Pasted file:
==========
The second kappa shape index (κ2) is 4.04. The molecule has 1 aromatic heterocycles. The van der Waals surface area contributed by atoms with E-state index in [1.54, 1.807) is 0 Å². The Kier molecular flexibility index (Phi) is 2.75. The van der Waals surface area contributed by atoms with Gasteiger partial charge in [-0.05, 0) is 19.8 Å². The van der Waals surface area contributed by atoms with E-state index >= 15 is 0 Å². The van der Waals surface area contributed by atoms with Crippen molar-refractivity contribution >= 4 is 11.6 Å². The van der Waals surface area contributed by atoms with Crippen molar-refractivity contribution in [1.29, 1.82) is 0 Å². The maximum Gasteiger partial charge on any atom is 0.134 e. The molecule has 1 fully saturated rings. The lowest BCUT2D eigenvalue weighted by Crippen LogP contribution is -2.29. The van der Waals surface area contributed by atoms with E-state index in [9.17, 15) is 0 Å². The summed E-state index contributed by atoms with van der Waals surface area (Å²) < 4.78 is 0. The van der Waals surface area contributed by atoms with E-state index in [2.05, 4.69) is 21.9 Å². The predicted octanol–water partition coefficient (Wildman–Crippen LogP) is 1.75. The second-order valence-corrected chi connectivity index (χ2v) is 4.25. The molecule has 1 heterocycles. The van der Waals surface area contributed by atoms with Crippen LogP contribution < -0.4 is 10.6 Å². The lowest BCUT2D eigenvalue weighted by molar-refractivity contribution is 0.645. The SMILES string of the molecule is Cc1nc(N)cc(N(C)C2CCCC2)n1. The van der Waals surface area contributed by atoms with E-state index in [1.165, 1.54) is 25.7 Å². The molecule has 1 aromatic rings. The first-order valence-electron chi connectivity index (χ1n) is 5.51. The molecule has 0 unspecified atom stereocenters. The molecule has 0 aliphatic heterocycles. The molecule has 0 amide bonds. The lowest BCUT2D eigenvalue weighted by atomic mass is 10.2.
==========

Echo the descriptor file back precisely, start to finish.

The second kappa shape index (κ2) is 4.04. The molecule has 1 aromatic heterocycles. The van der Waals surface area contributed by atoms with E-state index in [1.54, 1.807) is 0 Å². The Kier molecular flexibility index (Phi) is 2.75. The van der Waals surface area contributed by atoms with Gasteiger partial charge in [-0.05, 0) is 19.8 Å². The van der Waals surface area contributed by atoms with E-state index >= 15 is 0 Å². The van der Waals surface area contributed by atoms with Crippen molar-refractivity contribution >= 4 is 11.6 Å². The van der Waals surface area contributed by atoms with Crippen molar-refractivity contribution in [1.29, 1.82) is 0 Å². The maximum Gasteiger partial charge on any atom is 0.134 e. The molecule has 1 fully saturated rings. The lowest BCUT2D eigenvalue weighted by Crippen LogP contribution is -2.29. The van der Waals surface area contributed by atoms with E-state index in [9.17, 15) is 0 Å². The summed E-state index contributed by atoms with van der Waals surface area (Å²) < 4.78 is 0. The van der Waals surface area contributed by atoms with E-state index in [2.05, 4.69) is 21.9 Å². The predicted octanol–water partition coefficient (Wildman–Crippen LogP) is 1.75. The second-order valence-corrected chi connectivity index (χ2v) is 4.25. The molecule has 1 heterocycles. The van der Waals surface area contributed by atoms with Crippen LogP contribution < -0.4 is 10.6 Å². The lowest BCUT2D eigenvalue weighted by molar-refractivity contribution is 0.645. The SMILES string of the molecule is Cc1nc(N)cc(N(C)C2CCCC2)n1. The van der Waals surface area contributed by atoms with E-state index in [1.165, 1.54) is 25.7 Å². The molecule has 1 aromatic rings. The first-order valence-electron chi connectivity index (χ1n) is 5.51. The molecule has 0 unspecified atom stereocenters. The molecule has 0 aliphatic heterocycles. The molecule has 0 amide bonds. The lowest BCUT2D eigenvalue weighted by atomic mass is 10.2.